Nef is a medieval French word originally delineating a ship. However, the term also altered its meaning to reflect a glamorous type of gold or silver vessel placed on dinner tables. The use of the nef may have varied as many historians account different usage for the same artefacts. For example the “nef was an important part of Continental elegant dining, bearing in its hollow hull the spoon, knife, napkin, spices of the host. When the use of great dining halls waned, the hull was fashioned to hold wine, sweetmeats or a variety of special condiments” (Silvercollection.it).
Silver Model of a Queen
This model comprises permanent attributes that associate it with the “Neresheimer firm in Hanau, which was founded in 1890 by August and Ludwig Neresheimer with Jean Schlingloff”. The same firm was a significant manufacturing centre for ornamental pieces while also encompassing an array of skilled silversmiths. Silver from the dame firm was exported to Britain as Neresheimer had a very thriving buisness relationship with with Berthold Hermann Mueller, their agent in London, who sold a number of their items in the shop he opened in Wardour Street in 1893. ( Palazzo Falson (h) ).
Robert Robin Fob Watch
Considered as the most valuable artefact from the whole collection, the Robert Robin Fob watch found in Palazzo Falson, is one of the three which exists. It was made in Paris around 1797. The watch has a distinctive feature that of following the decimal principle. As in 1793 the “Gregorian calendar was to be abandoned in favour of the Republican Calendar which divided the day into 10hours with one hundred minutes each comprising one hundred seconds” . (Palazzo Falson, (d))
Lucretia stabbing herself by Mattia Preti
This painting is one of the most prestigious pieces of art found in this historic house museum. The same painting dates back to the 17th century and was attributed to the painter Mattia Preti by “Professor John T. Spike, a noted authority on this artist” (Palazzo Falson (c)).
Charles Beale II Portrait of a Man
This painting dates back to 1684 (Palazzo Falson (e)) done by Charles Beale. The same artist “went on to have a successful career of his own, and is even known for his portrait miniatures. He also produced a number of remarkable red-chalk studies of family members and friends, which are among some of his most accomplished works” Palazzo Falson (e)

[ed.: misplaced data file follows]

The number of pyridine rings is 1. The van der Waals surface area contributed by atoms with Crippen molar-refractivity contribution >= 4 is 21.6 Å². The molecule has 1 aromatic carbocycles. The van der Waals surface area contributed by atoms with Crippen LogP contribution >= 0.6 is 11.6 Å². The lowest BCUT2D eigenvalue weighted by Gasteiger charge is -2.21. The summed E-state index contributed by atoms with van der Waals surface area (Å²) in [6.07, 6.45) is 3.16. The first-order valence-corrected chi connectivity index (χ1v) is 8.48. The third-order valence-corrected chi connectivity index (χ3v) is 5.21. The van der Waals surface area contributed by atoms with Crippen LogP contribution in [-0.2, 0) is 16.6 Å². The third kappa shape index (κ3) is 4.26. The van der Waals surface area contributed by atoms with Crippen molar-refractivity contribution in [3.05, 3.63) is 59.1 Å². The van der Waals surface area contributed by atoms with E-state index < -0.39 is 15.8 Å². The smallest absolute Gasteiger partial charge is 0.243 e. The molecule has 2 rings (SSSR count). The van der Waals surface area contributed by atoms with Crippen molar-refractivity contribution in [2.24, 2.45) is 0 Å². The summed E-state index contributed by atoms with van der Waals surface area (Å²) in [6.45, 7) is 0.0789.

The historic house museum comprises a wide variety of weapons, protective armour such as helmets, depicting different eras and armoury coming from all around the globe. For example as part of the collection there is a helmet dating back to the Great Siege of Malta and also oriental style armour.
“This round convex shield, known as sipar, is etched with figures in Persian style costumes, and various foliage patterns, using a Damascening technique”. “Damascening involves inlaying soft or precious metals such as gold or silver, onto a carved ground of hard metal such as iron, bronze o r steel”, where such a technique also features in the Persian Helmet (Palazzo Falson, (g)) . Moreover similar to the Persian Helmet is the “damascened band of Kufic script, and scrolling tendril motifs” (Palazzo Falson, (g)).
Known as the Kulah Khud, this bowl shaped helmet is “mounted with an adjustable nasal guard, two plume holders, and a chainmail neck guard suspended from the skull” (Palazzo Falson (f)). The same helmet is decorated with “foliage and figures” and “bears an inscribed band of Kufic script along its border”. The same helmet dates back to the 19th century and was used throughout Persia India and countries embracing Islamic religion and political belief. (Palazzo Falson (f)).
Among the tools used by the museum to support its marketing strategy and enhance visitors’ experience:
Palazzo Falson leads a dynamic life in the digital world. The museum shares its exhibition and offerings with a worldwide audience on its website www.palazzofalson.com. The website is up to date and offers combined information on its mission and its collection. A section is dedicated to Captain Olof Gollcher. When visiting the website, visitors have the opportunity to make their choice about when to visit, how to join and even when to shop and have a snack at the Museum café and what prices to pay for the tickets. Children too are invited to surf through the website as there are sections devoted to them including downloads of drawing illustrations and curious facts. The portal www.palazzofalson.com has been developed utilizing ICON’S (www.icon.com.mt) technology which allows the staff of the Fondazzjoni to manage the content on the site.